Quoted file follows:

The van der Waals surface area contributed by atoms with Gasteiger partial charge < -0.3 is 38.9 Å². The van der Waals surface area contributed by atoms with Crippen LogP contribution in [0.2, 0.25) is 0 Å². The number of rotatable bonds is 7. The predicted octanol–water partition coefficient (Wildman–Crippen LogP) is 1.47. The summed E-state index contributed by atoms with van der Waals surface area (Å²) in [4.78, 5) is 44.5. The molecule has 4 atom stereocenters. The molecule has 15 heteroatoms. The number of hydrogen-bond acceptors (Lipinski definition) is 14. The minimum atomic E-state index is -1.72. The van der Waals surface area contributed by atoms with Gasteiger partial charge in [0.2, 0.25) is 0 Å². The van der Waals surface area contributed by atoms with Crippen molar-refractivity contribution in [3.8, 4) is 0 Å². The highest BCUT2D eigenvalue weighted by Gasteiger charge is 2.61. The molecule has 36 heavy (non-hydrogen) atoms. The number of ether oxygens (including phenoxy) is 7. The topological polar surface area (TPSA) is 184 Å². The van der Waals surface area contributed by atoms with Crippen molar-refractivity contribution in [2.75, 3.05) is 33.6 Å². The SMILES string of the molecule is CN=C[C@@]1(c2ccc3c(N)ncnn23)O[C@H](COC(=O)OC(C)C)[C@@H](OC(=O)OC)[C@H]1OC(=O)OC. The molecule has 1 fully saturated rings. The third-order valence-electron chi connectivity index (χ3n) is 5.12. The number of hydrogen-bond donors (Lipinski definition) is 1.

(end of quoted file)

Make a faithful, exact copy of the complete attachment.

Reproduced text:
The van der Waals surface area contributed by atoms with Gasteiger partial charge < -0.3 is 38.9 Å². The van der Waals surface area contributed by atoms with Crippen LogP contribution in [0.2, 0.25) is 0 Å². The number of rotatable bonds is 7. The predicted octanol–water partition coefficient (Wildman–Crippen LogP) is 1.47. The summed E-state index contributed by atoms with van der Waals surface area (Å²) in [4.78, 5) is 44.5. The molecule has 4 atom stereocenters. The molecule has 15 heteroatoms. The number of hydrogen-bond acceptors (Lipinski definition) is 14. The minimum atomic E-state index is -1.72. The van der Waals surface area contributed by atoms with Gasteiger partial charge in [0.2, 0.25) is 0 Å². The van der Waals surface area contributed by atoms with Crippen molar-refractivity contribution in [3.8, 4) is 0 Å². The highest BCUT2D eigenvalue weighted by Gasteiger charge is 2.61. The molecule has 36 heavy (non-hydrogen) atoms. The number of ether oxygens (including phenoxy) is 7. The topological polar surface area (TPSA) is 184 Å². The van der Waals surface area contributed by atoms with Crippen molar-refractivity contribution in [2.75, 3.05) is 33.6 Å². The SMILES string of the molecule is CN=C[C@@]1(c2ccc3c(N)ncnn23)O[C@H](COC(=O)OC(C)C)[C@@H](OC(=O)OC)[C@H]1OC(=O)OC. The molecule has 1 fully saturated rings. The third-order valence-electron chi connectivity index (χ3n) is 5.12. The number of hydrogen-bond donors (Lipinski definition) is 1.